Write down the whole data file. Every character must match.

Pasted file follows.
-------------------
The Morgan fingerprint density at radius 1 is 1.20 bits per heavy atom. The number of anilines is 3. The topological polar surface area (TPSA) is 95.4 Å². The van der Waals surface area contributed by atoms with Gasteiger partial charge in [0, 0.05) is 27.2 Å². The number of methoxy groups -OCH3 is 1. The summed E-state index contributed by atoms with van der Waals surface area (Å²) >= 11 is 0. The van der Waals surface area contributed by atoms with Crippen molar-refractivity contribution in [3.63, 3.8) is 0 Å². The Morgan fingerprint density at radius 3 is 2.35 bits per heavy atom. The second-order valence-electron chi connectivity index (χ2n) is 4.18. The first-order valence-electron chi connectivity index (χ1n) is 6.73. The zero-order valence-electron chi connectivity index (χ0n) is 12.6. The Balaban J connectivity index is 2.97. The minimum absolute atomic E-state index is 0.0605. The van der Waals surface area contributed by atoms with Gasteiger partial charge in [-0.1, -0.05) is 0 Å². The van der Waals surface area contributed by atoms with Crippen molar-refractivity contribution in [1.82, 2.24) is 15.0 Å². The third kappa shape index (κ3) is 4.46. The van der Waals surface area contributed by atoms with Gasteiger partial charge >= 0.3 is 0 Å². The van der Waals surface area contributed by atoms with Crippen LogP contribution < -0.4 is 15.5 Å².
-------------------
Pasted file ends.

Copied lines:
The Morgan fingerprint density at radius 1 is 1.20 bits per heavy atom. The number of anilines is 3. The topological polar surface area (TPSA) is 95.4 Å². The van der Waals surface area contributed by atoms with Gasteiger partial charge in [0, 0.05) is 27.2 Å². The number of methoxy groups -OCH3 is 1. The summed E-state index contributed by atoms with van der Waals surface area (Å²) >= 11 is 0. The van der Waals surface area contributed by atoms with Crippen molar-refractivity contribution in [3.63, 3.8) is 0 Å². The Morgan fingerprint density at radius 3 is 2.35 bits per heavy atom. The second-order valence-electron chi connectivity index (χ2n) is 4.18. The first-order valence-electron chi connectivity index (χ1n) is 6.73. The zero-order valence-electron chi connectivity index (χ0n) is 12.6. The Balaban J connectivity index is 2.97. The minimum absolute atomic E-state index is 0.0605. The van der Waals surface area contributed by atoms with Gasteiger partial charge in [-0.1, -0.05) is 0 Å². The van der Waals surface area contributed by atoms with Crippen molar-refractivity contribution in [1.82, 2.24) is 15.0 Å². The third kappa shape index (κ3) is 4.46. The van der Waals surface area contributed by atoms with Gasteiger partial charge >= 0.3 is 0 Å². The van der Waals surface area contributed by atoms with Crippen LogP contribution < -0.4 is 15.5 Å².